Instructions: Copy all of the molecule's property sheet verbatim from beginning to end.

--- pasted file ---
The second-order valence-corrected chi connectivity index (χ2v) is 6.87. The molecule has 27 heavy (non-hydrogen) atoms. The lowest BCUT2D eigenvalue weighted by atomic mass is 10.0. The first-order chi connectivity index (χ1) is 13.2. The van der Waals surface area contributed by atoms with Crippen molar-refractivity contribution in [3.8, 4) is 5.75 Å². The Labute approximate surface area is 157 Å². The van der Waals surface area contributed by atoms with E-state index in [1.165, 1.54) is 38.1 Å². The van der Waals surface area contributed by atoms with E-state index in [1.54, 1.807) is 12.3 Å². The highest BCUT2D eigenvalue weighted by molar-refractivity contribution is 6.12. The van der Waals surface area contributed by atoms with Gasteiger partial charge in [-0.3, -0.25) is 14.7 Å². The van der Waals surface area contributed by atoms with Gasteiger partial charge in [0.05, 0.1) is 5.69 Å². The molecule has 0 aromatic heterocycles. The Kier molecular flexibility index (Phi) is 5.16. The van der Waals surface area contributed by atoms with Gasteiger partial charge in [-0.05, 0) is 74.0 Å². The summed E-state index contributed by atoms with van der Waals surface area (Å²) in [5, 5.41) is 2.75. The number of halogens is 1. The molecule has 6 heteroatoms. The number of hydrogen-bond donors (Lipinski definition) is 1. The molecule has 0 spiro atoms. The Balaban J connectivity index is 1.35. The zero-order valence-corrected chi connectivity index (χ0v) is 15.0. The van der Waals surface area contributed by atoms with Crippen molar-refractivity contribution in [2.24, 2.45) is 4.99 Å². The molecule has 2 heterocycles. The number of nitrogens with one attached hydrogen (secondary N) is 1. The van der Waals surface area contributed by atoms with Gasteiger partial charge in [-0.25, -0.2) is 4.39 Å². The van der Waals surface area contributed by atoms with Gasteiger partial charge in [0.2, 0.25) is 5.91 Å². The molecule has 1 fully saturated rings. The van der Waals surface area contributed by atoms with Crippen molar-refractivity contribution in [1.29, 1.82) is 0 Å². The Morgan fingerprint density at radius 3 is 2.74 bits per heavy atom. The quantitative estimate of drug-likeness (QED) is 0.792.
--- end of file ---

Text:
The second-order valence-corrected chi connectivity index (χ2v) is 6.87. The molecule has 27 heavy (non-hydrogen) atoms. The lowest BCUT2D eigenvalue weighted by atomic mass is 10.0. The first-order chi connectivity index (χ1) is 13.2. The van der Waals surface area contributed by atoms with Crippen molar-refractivity contribution in [3.8, 4) is 5.75 Å². The Labute approximate surface area is 157 Å². The van der Waals surface area contributed by atoms with E-state index in [1.165, 1.54) is 38.1 Å². The van der Waals surface area contributed by atoms with E-state index in [1.54, 1.807) is 12.3 Å². The highest BCUT2D eigenvalue weighted by molar-refractivity contribution is 6.12. The van der Waals surface area contributed by atoms with Gasteiger partial charge in [-0.3, -0.25) is 14.7 Å². The van der Waals surface area contributed by atoms with Gasteiger partial charge in [0.05, 0.1) is 5.69 Å². The molecule has 0 aromatic heterocycles. The Kier molecular flexibility index (Phi) is 5.16. The van der Waals surface area contributed by atoms with Gasteiger partial charge in [-0.05, 0) is 74.0 Å². The summed E-state index contributed by atoms with van der Waals surface area (Å²) in [5, 5.41) is 2.75. The number of halogens is 1. The molecule has 6 heteroatoms. The number of hydrogen-bond donors (Lipinski definition) is 1. The molecule has 0 spiro atoms. The Balaban J connectivity index is 1.35. The zero-order valence-corrected chi connectivity index (χ0v) is 15.0. The van der Waals surface area contributed by atoms with Crippen molar-refractivity contribution in [2.24, 2.45) is 4.99 Å². The molecule has 2 heterocycles. The number of nitrogens with one attached hydrogen (secondary N) is 1. The van der Waals surface area contributed by atoms with Gasteiger partial charge in [-0.25, -0.2) is 4.39 Å². The van der Waals surface area contributed by atoms with Gasteiger partial charge in [0.2, 0.25) is 5.91 Å². The molecule has 1 fully saturated rings. The van der Waals surface area contributed by atoms with Crippen molar-refractivity contribution in [1.29, 1.82) is 0 Å². The Morgan fingerprint density at radius 3 is 2.74 bits per heavy atom. The quantitative estimate of drug-likeness (QED) is 0.792.